Best of Times … Worst of Times … Controversial alliance in UK
~ Syed Nasir Ershad
British Prime Minister Theresa May appears to have begun a purge in her party after shock election results threw the future of her leadership in doubt. May’s co-chiefs of staff, Nick Timothy and Fiona Hill, announced their resignations Saturday on the Conservative Home political blog. Timothy conceded in a statement that he had failed to carry out an effective election campaign, while Hill made no mention of her performance. May suffered a humiliating blow as the “snap election” Thursday spectacularly backfired, stripping her Conservative Party of its commanding majority in Parliament. She had called the vote three years earlier than required by law, with the aim of sweeping an even greater majority for her party before Brexit talks in nine days to take the country out of the European Union.
May’s attempts to form a government with Northern Ireland’s Democratic Unionist Party (DUP) appear to be taking longer than first thought, as Downing Street said negotiations are ongoing despite an earlier statement that a deal had been reached. The Prime Minister is also fending off a mutiny in her own party. Conservative MPs are publicly airing their anger, some calling for her ouster and others demanding radical change in her style of leadership. Several MPs have said they were angered by key points in the Conservatives’ manifesto, the document that outlined the party’s agenda.
Nigel Evans was among Conservative MPs to call for Timothy’s resignation, and said anyone with their fingers on the document should resign. Evans confirmed that some MPs are calling for May’s resignation, although he himself is not. But he slammed May’s style of governance as tone deaf to her own Cabinet ministers and MPs, whom he said were better in touch with voters on the ground. He said the party’s commanding lead in the polls of 20 percentage points at the start of the election period dramatically narrowed after the launch of the Conservatives’ manifesto, which he said was ‘mean-spirited’ in its call for a cut funding for children’s school lunches and to charge the elderly more for their own care.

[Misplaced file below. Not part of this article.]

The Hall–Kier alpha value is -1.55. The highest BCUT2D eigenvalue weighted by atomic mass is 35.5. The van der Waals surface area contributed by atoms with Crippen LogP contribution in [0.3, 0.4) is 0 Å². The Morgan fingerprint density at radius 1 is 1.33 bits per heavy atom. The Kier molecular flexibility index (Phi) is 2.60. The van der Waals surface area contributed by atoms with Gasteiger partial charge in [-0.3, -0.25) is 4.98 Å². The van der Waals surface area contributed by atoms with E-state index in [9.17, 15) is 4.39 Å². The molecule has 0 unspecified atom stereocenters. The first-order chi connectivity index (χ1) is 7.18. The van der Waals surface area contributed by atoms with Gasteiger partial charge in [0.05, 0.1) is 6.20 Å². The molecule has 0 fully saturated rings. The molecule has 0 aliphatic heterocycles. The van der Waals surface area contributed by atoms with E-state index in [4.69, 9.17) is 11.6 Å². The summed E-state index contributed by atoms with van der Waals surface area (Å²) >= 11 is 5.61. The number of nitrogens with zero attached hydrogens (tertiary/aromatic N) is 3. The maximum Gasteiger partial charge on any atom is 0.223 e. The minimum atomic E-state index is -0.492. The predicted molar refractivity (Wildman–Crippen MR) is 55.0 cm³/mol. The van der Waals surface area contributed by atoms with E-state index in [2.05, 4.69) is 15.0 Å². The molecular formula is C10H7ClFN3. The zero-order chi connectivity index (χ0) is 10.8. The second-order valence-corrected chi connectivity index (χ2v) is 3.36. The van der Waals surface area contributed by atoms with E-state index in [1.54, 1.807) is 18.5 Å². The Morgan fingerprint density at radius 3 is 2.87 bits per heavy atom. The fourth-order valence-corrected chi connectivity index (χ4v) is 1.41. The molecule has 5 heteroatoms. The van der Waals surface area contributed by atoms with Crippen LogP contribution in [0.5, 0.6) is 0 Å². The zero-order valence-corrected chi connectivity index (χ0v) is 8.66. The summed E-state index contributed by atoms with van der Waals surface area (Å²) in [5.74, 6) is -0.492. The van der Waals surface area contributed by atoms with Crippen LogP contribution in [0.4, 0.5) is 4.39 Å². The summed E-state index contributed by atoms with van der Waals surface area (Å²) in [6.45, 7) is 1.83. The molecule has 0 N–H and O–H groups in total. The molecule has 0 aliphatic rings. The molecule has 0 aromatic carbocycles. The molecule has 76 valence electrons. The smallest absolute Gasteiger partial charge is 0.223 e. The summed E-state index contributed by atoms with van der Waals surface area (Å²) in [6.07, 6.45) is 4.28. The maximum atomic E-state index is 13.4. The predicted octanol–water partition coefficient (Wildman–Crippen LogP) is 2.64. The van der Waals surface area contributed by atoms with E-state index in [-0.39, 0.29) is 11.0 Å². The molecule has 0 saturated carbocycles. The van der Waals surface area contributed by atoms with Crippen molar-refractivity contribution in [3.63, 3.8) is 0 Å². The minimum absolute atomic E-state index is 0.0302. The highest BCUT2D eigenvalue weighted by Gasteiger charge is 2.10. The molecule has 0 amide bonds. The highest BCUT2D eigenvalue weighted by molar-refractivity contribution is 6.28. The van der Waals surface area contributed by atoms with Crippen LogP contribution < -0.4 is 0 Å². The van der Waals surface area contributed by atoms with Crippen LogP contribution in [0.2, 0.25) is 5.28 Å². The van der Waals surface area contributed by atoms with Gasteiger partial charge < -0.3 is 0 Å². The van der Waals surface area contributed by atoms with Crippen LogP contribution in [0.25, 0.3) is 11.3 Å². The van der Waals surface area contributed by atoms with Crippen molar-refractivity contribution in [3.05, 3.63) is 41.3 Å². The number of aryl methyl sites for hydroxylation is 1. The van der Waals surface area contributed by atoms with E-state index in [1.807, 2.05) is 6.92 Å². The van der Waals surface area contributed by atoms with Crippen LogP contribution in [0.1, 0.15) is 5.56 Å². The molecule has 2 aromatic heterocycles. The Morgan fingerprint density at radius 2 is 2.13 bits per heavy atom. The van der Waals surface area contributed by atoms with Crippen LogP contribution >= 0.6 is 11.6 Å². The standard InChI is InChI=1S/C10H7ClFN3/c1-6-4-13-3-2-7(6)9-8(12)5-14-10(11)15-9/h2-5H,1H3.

Katie Perrior, May’s former director of communications, described an atmosphere of toxicity and intimidation by Timothy and Hill. Another Conservative MP, Anna Soubry, told after the results came in that May has to obviously consider her position and take personal responsibility for the ‘dreadful’ election campaign and ‘deeply flawed’ manifesto. She also echoed comments made by Evans and Perrior that much of the party had been shut out of the campaign. Timothy said in his statement that the election result was ‘a huge disappointment.’ He took responsibility for his part in this election campaign, which was the oversight of their policy program. Though he refuted reports he was responsible for the elderly care policy, saying it was ‘the subject of many months of work’ among many people. Hill described May as an ‘excellent Prime Minister’ in her resignation statement.
May is now looking to rule the country with less than 50% of seats in Parliament’s House of Commons, and is banking on support from the DUP to be the ally that helps her party push its agenda through Parliament. Contrary to an earlier statement which suggested May had reached a preliminary deal with the DUP, Downing Street said Saturday that such a deal had yet to be finalized. The DUP meanwhile said that discussion will continue into next week ‘to work on the details and to reach agreement on arrangements for the new Parliament.’
May’s courting of DUP has triggered criticism in the media and among members of her party, who have described DUP as anti-abortionist and regressive on LGBTI rights. Ruth Davidson, a Conservative in Scotland, told the BBC she had words with May over the DUP’s record on LGBT rights. Pressure is now also coming from the public. A petition on Change.org had more than half a million signatures by Saturday afternoon, calling for May’s resignation over her alliance with the DUP. There have been few clues as to how May might shake up her administration, but the Prime Minister, who campaigned under the mantra ‘strong and stable,’ announced that she would retain five key Cabinet ministers in their posts.